(ll) “Rational Optionality” means not being locked into a given program, so one can change his mind as he goes.
(mm) “Subtractive knowledge” means you know what is wrong with more certainty than anything else. An application of via negativa.
(nn) “Via negativa” is the focus on what something is not, an indirect definition. In action, it is a recipe of what to avoid, what not to do subtraction not addition, say, in medicine.
(oo) “Subtractive prophecy” means predicting the future by removing what is fragile from it,rather than naively adding to it. An application of via negativa.
(pp) “Thalesian thinking” focuses on exposure, payoff from decision.
(qq) “Aristotelian thinking” focuses on logic, the True False distinction.
(rr) “Neomania” is a love of change for its own sake and forecasts the future by adding, not subtracting.
(ss) “Opacity “ means the state or quality of being opaque (not transparent or hard to understand). Some things remain opaque to us, leading to illusions of understanding.
(tt ) “Mediocristan” is a process dominated by the mediocre, with few extreme successes or failures (say income for a dentist). No single observation can meaningfully affect the aggregate. Also called “thin tailed” or member of the Gaussian family of distributions.
(uu) “Extremistan” is a province where the total can be conceivably impacted by a single observation. Also called “fat tailed”. Includes the fractal, or power law family of distributions.
(vv) "Writing" or "written" denotes a tangible or electronic record of a communication or representation, including handwriting, typewriting, printing, photostating, photography, audio or video recording, and electronic communications. A "signed" writing includes an electronic sound, symbol or process attached to or logically associated with a writing and executed or adopted by a person with the intent to sign the writing.
(ww ) "Belief" or "believes" denotes that the person involved actually supposed the fact in question to be true. A person's belief may be inferred from circumstances.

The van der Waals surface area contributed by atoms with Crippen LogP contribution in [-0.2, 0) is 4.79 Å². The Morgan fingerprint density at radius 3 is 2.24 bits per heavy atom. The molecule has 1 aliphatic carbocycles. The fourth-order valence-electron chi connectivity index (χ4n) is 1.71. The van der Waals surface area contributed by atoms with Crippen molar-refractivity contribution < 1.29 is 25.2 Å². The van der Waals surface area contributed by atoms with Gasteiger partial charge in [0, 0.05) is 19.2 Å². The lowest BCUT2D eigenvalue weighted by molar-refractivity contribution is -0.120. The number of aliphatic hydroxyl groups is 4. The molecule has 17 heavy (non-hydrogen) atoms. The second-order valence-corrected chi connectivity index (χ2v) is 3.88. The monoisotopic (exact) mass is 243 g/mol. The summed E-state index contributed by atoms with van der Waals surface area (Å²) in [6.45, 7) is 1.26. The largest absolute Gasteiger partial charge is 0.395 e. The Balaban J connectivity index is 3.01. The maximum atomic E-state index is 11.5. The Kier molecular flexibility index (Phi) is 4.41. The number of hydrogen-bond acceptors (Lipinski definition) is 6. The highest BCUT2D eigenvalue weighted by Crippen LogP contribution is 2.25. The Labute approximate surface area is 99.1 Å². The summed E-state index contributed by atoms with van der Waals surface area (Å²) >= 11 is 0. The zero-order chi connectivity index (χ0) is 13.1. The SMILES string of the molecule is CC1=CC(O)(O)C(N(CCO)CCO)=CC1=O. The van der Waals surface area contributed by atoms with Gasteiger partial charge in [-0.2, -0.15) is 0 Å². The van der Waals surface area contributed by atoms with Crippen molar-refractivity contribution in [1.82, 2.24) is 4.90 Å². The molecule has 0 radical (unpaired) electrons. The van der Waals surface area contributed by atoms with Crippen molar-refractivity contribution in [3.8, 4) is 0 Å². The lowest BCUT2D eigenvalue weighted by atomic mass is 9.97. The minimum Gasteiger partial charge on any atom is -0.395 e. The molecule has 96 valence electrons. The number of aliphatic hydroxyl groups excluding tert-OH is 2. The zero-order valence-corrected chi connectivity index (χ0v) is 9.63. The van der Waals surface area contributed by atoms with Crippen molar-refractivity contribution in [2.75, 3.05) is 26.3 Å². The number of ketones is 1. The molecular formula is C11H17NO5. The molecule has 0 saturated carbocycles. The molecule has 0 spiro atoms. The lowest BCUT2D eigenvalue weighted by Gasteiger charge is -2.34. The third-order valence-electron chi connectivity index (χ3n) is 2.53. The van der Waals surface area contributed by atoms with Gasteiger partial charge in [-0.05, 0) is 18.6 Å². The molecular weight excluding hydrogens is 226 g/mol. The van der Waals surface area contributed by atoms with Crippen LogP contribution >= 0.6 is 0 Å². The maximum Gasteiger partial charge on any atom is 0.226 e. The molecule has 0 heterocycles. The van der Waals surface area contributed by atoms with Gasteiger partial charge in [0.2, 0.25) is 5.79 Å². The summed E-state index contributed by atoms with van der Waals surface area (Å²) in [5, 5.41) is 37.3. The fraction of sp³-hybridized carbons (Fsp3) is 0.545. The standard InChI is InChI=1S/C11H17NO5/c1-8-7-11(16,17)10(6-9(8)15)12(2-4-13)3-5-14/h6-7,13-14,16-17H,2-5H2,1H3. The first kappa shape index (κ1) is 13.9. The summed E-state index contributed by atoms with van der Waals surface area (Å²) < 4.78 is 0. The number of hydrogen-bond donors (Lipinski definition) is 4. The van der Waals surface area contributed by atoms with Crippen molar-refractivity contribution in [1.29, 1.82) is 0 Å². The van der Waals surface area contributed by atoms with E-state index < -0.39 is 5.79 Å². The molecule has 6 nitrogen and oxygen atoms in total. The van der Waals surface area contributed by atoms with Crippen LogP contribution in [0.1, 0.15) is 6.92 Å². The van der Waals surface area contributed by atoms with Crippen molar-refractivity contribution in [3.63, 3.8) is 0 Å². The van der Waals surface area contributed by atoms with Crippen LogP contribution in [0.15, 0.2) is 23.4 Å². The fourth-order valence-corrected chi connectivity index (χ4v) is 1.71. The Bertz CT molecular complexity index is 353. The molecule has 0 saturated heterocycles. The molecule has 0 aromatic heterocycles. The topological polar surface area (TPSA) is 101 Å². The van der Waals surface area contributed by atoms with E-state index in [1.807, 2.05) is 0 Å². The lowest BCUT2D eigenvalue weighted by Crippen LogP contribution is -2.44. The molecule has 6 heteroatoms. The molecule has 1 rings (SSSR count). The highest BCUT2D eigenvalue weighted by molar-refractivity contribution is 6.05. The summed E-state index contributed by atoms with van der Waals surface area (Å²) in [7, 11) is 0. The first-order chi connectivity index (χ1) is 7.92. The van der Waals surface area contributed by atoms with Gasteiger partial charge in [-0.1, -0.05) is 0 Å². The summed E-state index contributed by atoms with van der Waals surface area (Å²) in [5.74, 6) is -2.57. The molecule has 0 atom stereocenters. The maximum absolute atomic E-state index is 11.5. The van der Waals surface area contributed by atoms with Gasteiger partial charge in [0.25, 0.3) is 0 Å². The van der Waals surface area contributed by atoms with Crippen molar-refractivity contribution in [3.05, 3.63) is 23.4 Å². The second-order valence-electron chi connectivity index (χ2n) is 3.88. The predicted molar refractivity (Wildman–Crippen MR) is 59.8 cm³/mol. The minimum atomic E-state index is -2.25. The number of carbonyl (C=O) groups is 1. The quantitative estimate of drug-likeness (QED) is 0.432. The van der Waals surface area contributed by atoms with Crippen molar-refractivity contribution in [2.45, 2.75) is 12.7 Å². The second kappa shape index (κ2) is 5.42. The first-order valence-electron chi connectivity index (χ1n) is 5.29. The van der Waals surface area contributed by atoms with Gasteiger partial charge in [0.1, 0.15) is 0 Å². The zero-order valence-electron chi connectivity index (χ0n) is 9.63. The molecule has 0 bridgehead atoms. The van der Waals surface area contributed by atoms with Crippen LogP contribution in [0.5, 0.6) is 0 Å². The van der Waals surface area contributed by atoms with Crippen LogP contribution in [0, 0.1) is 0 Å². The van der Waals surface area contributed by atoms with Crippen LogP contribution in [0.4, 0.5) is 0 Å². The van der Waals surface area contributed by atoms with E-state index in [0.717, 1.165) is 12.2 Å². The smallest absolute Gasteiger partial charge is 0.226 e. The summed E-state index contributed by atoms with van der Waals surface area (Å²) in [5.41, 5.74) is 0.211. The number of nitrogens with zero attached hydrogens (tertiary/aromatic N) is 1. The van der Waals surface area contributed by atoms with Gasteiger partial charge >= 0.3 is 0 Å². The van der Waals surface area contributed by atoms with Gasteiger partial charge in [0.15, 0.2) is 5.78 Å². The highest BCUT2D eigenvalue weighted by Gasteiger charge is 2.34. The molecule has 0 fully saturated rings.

(xx) "Fraud" or "fraudulent" denotes conduct that is fraudulent under the substantive or procedural law of the applicable jurisdiction and has a purpose to deceive.
(yy) "Informed consent" denotes the agreement by a person to a proposed course of conduct after the People Analyst has communicated adequate information and explanation about the material risks of and reasonably available alternatives to the proposed course of conduct.
(zz) “Scientific method” means a method of research in which a problem is identified, relevant data are gathered, a hypothesis is formulated from these data, and the hypothesis is empirically tested. The scientific method consists of the following steps: (1) Careful observations of data, data sets and relationships between data. (2) Deduction of meaning from the data and different data relationships. (3) Formation of hypotheses. (4) Experimental or observational testing of the validity of the hypotheses. To be termed scientific, a method of inquiry must be based on empirical and measurable evidence subject to specific principles of reasoning.
(aaa) "Knowingly," "known," or "knows" denotes actual knowledge of the fact in question. A person's knowledge may be inferred from circumstances.
(bbb) "Reasonable" or "reasonably" when used in relation to conduct by People Analyst denotes the conduct of a reasonably prudent and competent People Analyst.
(ccc) "Reasonable belief" or "reasonably believes" when used in reference to a People Analyst denotes that the People Analyst believes the matter in question and that the circumstances are such that the belief is reasonable.
(ddd) "Reasonably should know" when used in reference to People Analyst denotes that a People Analyst of reasonable prudence and competence would ascertain the matter in question.